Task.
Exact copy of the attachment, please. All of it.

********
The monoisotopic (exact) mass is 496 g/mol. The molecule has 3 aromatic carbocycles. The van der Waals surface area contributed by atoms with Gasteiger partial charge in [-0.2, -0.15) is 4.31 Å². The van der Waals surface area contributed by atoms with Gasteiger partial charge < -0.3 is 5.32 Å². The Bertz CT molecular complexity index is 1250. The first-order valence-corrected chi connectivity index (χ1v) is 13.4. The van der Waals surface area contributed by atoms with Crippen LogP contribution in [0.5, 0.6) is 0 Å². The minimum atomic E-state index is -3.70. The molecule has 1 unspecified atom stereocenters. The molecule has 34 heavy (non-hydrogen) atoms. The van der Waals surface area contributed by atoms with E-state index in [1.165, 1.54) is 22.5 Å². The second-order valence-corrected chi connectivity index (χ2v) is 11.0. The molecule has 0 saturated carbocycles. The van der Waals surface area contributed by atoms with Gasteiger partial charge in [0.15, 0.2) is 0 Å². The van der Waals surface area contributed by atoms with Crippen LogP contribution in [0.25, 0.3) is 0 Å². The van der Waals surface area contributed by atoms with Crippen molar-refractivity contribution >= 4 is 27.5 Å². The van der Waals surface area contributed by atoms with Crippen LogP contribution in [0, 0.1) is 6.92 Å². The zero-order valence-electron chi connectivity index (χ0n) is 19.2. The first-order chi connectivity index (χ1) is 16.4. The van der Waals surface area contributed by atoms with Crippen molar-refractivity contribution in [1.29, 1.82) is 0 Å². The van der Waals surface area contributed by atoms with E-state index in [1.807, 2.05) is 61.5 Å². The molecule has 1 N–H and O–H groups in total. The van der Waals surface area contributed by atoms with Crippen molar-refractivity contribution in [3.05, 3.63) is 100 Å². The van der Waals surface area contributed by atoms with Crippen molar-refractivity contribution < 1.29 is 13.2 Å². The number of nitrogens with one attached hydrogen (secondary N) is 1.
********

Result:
The monoisotopic (exact) mass is 496 g/mol. The molecule has 3 aromatic carbocycles. The van der Waals surface area contributed by atoms with Gasteiger partial charge in [-0.2, -0.15) is 4.31 Å². The van der Waals surface area contributed by atoms with Gasteiger partial charge < -0.3 is 5.32 Å². The Bertz CT molecular complexity index is 1250. The first-order valence-corrected chi connectivity index (χ1v) is 13.4. The van der Waals surface area contributed by atoms with Crippen LogP contribution in [0.5, 0.6) is 0 Å². The minimum atomic E-state index is -3.70. The molecule has 1 unspecified atom stereocenters. The molecule has 34 heavy (non-hydrogen) atoms. The van der Waals surface area contributed by atoms with E-state index in [1.165, 1.54) is 22.5 Å². The second-order valence-corrected chi connectivity index (χ2v) is 11.0. The molecule has 0 saturated carbocycles. The van der Waals surface area contributed by atoms with Gasteiger partial charge in [0.15, 0.2) is 0 Å². The van der Waals surface area contributed by atoms with Crippen LogP contribution in [0.25, 0.3) is 0 Å². The van der Waals surface area contributed by atoms with Crippen molar-refractivity contribution >= 4 is 27.5 Å². The van der Waals surface area contributed by atoms with Crippen LogP contribution in [0, 0.1) is 6.92 Å². The zero-order valence-electron chi connectivity index (χ0n) is 19.2. The first-order chi connectivity index (χ1) is 16.4. The van der Waals surface area contributed by atoms with Crippen molar-refractivity contribution in [1.29, 1.82) is 0 Å². The van der Waals surface area contributed by atoms with E-state index in [1.807, 2.05) is 61.5 Å². The molecule has 1 N–H and O–H groups in total. The van der Waals surface area contributed by atoms with Crippen molar-refractivity contribution in [3.05, 3.63) is 100 Å². The van der Waals surface area contributed by atoms with Crippen molar-refractivity contribution < 1.29 is 13.2 Å². The number of nitrogens with one attached hydrogen (secondary N) is 1.